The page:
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Cooperstown Police Chief, the first female officer in the village, departing at week's end

By JOLEEN FERRIS

COOPERSTOWN, N.Y. (WKTV) - Diana Nicols made history in the Cooperstown Police Department, but as of Friday, January 20, she'll be history.

It's a departure that's more bitter than sweet for the 40-year-old, who became the department's first female officer and went on the become the first female chief in 2005.

"I applied two years ago, and that was at a time when we didn't think there was anything more we could do with the knee," Nicols said. "But in November, I went and saw a new knee doctor who thinks he could fix this. So I was a little surprised to get this letter at this time."

Nicols applied for early retirement due to her disabling injury, but recently started seeing the same doctor who treats the NY Giants football team and he's given her hope that he can do what other doctors before him could not - fix her knee.

Nicols hurt her knee during a training exercise in 2008. She can't run, squat, kneel, crawl or climb; not acceptable limitations in a small department where the chief routinely goes out on calls. She was hoping to be able to give another surgery a chance, but says that New York State Retirement told the village they have until the January 22 to get her off the books.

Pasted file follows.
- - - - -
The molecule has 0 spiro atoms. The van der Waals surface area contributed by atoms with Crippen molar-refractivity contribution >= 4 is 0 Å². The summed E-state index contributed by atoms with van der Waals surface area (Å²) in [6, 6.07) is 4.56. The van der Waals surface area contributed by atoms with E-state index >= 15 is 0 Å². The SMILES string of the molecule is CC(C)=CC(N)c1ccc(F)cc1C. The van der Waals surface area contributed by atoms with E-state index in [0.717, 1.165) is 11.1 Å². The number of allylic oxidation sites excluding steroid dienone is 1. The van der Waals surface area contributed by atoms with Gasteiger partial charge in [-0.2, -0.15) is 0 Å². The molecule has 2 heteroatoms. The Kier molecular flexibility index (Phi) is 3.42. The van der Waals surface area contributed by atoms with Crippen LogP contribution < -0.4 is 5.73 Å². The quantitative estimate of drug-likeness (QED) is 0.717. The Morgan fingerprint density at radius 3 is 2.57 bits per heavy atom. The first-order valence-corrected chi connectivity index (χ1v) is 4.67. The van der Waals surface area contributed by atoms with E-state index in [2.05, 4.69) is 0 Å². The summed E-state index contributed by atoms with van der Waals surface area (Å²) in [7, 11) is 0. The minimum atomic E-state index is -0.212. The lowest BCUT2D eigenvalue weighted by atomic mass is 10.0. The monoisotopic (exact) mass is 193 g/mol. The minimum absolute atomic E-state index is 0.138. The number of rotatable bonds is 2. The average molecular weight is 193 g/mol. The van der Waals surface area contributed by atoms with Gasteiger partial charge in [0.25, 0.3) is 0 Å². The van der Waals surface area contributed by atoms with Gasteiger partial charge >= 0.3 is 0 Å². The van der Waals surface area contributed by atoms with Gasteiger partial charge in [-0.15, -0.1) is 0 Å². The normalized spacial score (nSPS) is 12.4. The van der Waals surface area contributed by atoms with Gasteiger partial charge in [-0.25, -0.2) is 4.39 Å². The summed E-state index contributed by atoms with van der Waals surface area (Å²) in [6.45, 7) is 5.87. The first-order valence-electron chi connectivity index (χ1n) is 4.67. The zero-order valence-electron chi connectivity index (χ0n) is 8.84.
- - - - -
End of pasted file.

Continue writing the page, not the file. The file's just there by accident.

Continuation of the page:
Nicols says among the achievements of which she is most proud is helping complete 120 of the 130 standards required for accreditation, which she's confident the department is on the cusp of securing. She says it's not the major crimes she'll remember, like the racially charged shooting of a young man in the police station in 2010. Nicols says she'll remember the woman who approached her while she was on a bench on Main Street with her family.

"She reminded me that I helped her with a domestic situation a few years earlier," Nicols said. "She had a broken orbital socket and broken jaw and she was in a very bad situation and I didn't remember, but she wanted to say thanks, that I really made an impact on her life."

Nicols says that it's moments like that one that remind her what a rare and precious opportunity her job as Cooperstown Police Chief has afforded her.

"Probably in this job, there is no way you can get through this without touching people," Nicols said. "And if you do it right, you can have a chance to help somebody every day. So there's no job like that in the world. This is it."

The 40-year-old isn't sure what the future holds past Friday, but is pretty sure that traditional retirement won't be involved.

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